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GiveDirectly Uganda Endline Report

GiveDirectly Uganda Endline Evaluation - 2 MB

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Executive Summary

Many studies have shown that large, unconditional cash transfers (UCTs) reduce poverty and improve quality of life, at least in the short run. But will UCTs be as successful in refugee communities, where residents face larger barriers to income-generating opportunities? And will they have similar effects in the context of the dual shocks of COVID-19 and aid cuts?

The non-profit organization GiveDirectly is providing a 1,000 USD UCT to ~10,000 refugee households and ~5,000 host community households in Kiryandongo District, Uganda over three years. As the evaluation partner, IDinsight conducted an impact evaluation to examine the impact of cash transfers on households and to inform future decision-making about cash programs by donors and implementing organizations.

The impact evaluation included a randomized controlled trial and a longitudinal, qualitative study. Through a public lottery, IDinsight and GiveDirectly randomly assigned ~9,000 refugee households to one of 24 cohorts to receive the cash transfers sequentially. For our study, cohorts 1 and 2 are the “treatment” group, and a random sample of cohorts 17 to 20 is the “control” group. We measure outcomes ~19 months after most treatment households received the cash transfer.

The impact evaluation shows that – amidst the COVID-19 pandemic and cuts to the monthly World Food Programme cash and food aid – refugees in Kiryandongo effectively used the cash transfer to improve their economic and psychological well-being. By our endline survey, treatment households owned more assets, consumed more goods and services, and earned more business income compared to the control group. The observed effects are in line with the effect sizes observed in other large UCT studies conducted outside of refugee settlements.

The key findings include:

  • Refugees in Kiryandongo used the 1,000 USD transfer to improve their houses, purchase land, and start businesses. Treatment households had 11% (32.3 USD above the control mean of 296.9 USD) higher monthly consumption at endline.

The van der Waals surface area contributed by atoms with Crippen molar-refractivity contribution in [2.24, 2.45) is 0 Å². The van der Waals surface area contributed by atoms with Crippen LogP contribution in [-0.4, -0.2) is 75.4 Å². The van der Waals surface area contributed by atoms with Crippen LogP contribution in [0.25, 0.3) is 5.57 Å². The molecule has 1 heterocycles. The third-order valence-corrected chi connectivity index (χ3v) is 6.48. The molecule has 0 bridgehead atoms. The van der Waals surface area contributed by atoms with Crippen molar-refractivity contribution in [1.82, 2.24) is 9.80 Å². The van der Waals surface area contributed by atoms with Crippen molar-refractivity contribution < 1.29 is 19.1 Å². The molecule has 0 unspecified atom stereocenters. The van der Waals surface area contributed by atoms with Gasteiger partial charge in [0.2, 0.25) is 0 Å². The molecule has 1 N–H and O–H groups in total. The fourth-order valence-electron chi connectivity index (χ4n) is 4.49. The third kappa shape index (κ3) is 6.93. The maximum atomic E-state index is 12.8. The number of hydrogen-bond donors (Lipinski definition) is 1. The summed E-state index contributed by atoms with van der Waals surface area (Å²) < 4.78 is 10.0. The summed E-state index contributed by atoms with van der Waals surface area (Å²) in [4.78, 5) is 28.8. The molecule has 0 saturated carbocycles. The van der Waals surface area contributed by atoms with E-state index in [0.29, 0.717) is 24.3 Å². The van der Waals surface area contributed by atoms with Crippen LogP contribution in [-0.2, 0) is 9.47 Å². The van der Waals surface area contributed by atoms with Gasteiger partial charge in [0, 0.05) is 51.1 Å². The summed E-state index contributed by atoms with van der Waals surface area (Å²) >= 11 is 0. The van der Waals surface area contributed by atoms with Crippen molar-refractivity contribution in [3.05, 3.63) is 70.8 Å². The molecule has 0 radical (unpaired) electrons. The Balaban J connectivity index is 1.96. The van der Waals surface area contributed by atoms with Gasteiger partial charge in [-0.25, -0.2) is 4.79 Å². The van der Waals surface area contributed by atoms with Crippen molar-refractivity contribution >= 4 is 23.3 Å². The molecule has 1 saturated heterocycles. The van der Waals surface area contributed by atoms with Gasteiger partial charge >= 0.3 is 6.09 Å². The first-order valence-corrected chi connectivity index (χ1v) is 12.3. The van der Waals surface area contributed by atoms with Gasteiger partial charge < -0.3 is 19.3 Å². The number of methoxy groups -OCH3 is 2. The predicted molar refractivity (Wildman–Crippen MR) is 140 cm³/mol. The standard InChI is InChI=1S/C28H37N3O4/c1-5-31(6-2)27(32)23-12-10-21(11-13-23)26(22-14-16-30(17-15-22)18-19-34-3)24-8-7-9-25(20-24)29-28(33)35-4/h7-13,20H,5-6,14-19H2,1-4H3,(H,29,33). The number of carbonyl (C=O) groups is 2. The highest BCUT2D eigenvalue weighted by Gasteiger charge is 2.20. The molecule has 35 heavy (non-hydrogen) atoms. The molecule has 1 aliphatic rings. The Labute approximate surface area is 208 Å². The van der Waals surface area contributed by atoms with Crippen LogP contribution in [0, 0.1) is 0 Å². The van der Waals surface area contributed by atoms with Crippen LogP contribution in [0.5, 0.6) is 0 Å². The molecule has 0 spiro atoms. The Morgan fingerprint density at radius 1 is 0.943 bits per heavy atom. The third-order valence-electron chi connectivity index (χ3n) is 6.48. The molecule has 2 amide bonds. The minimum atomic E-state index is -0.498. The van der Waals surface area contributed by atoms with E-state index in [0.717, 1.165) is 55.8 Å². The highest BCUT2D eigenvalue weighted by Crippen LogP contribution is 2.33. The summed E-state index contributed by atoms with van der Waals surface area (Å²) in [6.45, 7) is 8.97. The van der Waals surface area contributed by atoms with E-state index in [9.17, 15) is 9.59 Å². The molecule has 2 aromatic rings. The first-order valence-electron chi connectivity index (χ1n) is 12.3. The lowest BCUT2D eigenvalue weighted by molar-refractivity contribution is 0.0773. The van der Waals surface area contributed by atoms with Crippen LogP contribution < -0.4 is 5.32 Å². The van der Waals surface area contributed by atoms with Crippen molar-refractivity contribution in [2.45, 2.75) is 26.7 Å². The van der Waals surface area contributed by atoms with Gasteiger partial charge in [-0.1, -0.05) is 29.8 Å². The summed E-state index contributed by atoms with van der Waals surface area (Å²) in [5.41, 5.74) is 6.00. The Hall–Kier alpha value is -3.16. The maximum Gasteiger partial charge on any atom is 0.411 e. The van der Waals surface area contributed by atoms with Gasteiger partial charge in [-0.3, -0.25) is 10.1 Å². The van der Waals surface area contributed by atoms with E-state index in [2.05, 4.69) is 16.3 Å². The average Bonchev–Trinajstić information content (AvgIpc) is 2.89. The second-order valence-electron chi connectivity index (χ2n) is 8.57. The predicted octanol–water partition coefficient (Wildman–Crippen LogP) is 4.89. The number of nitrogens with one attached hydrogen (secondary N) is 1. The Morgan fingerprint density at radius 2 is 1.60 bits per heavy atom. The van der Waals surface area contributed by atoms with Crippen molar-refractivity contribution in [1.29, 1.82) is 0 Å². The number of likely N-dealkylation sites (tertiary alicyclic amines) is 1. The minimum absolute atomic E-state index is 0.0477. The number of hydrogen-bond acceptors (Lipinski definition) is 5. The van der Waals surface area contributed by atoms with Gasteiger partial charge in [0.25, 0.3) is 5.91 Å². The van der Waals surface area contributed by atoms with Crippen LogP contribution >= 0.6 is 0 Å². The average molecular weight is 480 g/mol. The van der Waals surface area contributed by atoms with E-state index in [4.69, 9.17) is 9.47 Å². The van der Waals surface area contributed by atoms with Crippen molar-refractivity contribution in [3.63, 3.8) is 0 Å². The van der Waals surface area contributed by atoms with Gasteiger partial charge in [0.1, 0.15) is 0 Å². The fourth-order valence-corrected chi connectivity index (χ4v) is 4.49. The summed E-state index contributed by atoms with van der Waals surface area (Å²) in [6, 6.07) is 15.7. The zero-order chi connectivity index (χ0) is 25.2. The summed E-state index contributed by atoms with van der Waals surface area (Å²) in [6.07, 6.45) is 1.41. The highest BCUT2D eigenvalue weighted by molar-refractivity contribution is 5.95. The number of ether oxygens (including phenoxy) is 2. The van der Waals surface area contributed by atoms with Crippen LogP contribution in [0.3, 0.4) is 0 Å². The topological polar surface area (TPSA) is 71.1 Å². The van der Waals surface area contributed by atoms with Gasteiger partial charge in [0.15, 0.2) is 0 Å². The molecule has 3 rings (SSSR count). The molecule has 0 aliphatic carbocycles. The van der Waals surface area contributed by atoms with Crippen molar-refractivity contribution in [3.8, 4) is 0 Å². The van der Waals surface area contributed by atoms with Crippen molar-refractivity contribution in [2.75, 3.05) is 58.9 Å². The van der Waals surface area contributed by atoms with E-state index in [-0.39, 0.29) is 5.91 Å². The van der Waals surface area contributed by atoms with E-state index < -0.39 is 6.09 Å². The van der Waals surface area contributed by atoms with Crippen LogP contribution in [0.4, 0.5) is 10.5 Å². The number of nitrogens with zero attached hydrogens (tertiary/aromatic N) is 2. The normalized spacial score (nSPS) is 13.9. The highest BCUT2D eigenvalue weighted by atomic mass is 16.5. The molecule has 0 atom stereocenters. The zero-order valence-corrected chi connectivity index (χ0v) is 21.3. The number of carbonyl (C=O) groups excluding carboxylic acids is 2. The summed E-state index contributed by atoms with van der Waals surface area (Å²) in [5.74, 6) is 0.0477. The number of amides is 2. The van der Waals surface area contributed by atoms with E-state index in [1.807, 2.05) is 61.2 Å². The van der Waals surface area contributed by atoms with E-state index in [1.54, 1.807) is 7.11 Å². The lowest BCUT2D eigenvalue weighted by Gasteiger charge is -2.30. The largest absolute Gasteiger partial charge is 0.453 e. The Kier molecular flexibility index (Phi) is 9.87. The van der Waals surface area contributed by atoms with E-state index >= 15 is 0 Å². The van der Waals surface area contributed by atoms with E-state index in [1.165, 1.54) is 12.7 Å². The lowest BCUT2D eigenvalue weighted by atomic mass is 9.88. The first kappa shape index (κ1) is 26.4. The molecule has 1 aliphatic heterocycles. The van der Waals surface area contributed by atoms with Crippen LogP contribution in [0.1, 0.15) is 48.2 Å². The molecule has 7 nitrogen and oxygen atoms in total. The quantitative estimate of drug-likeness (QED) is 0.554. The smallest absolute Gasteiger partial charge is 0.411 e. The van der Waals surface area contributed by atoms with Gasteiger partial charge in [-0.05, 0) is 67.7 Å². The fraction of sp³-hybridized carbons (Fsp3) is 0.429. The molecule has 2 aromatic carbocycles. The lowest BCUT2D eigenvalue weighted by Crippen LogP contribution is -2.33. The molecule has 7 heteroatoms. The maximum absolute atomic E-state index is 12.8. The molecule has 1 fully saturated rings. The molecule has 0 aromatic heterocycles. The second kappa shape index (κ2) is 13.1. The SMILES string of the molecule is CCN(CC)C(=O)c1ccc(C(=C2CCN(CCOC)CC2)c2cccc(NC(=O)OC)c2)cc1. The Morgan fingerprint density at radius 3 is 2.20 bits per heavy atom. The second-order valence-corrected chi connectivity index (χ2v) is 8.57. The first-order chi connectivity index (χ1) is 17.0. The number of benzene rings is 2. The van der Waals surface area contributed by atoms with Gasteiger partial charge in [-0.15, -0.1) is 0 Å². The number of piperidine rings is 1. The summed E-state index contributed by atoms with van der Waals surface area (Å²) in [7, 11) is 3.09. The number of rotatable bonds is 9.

• Transfer recipients were 8.6 percentage points more likely to own household businesses, and total monthly business revenue was 64% higher compared to control households (14.3 USD above the control mean of 22.3 USD). Recipient households did not have higher agricultural production or revenue compared to non-recipients.
  • Households used the transfer to invest in land and home improvements. At endline, recipient households had assets worth 60% (1,386 USD above the control mean of 2,286 USD) more than non-recipients.
  • While most recipients planned to spend the transfer on education, the long, pandemic-induced school closures in Uganda led to no significant changes on education spending.
  • The GiveDirectly transfer aided refugees in improving their psychological well-being: our composite psychological well-being index was 0.28 standard deviations higher for recipients compared to non-recipients. Despite the increase, both the treatment and control groups show signs of depression and moderate stress.
    We find no evidence that the transfer affected employment, migration, or household composition.
  • We find no significant differences in transfer effects between men and women and no effect on female empowerment.
  • Most respondents felt generally safe in their communities. However, theft was a commonly mentioned issue and concern, despite improvements over time. There is no indication that the GiveDirectly transfer has affected safety and security positively or negatively, though some respondents felt more worried about theft when receiving the transfer.
  • Our findings on social cohesion are mixed, with many respondents mentioning positive relations and improvements, as well as tensions over resources such as water and land and violent conflicts triggered by inter-tribal romantic relationships. While the GiveDirectly transfer did not affect most dimensions of social cohesion (positively or negatively), it may have contributed to conflicts within families as well as exacerbated existing prejudices and tensions around price discrimination towards refugees and refugees getting “free money.”

Read the full report.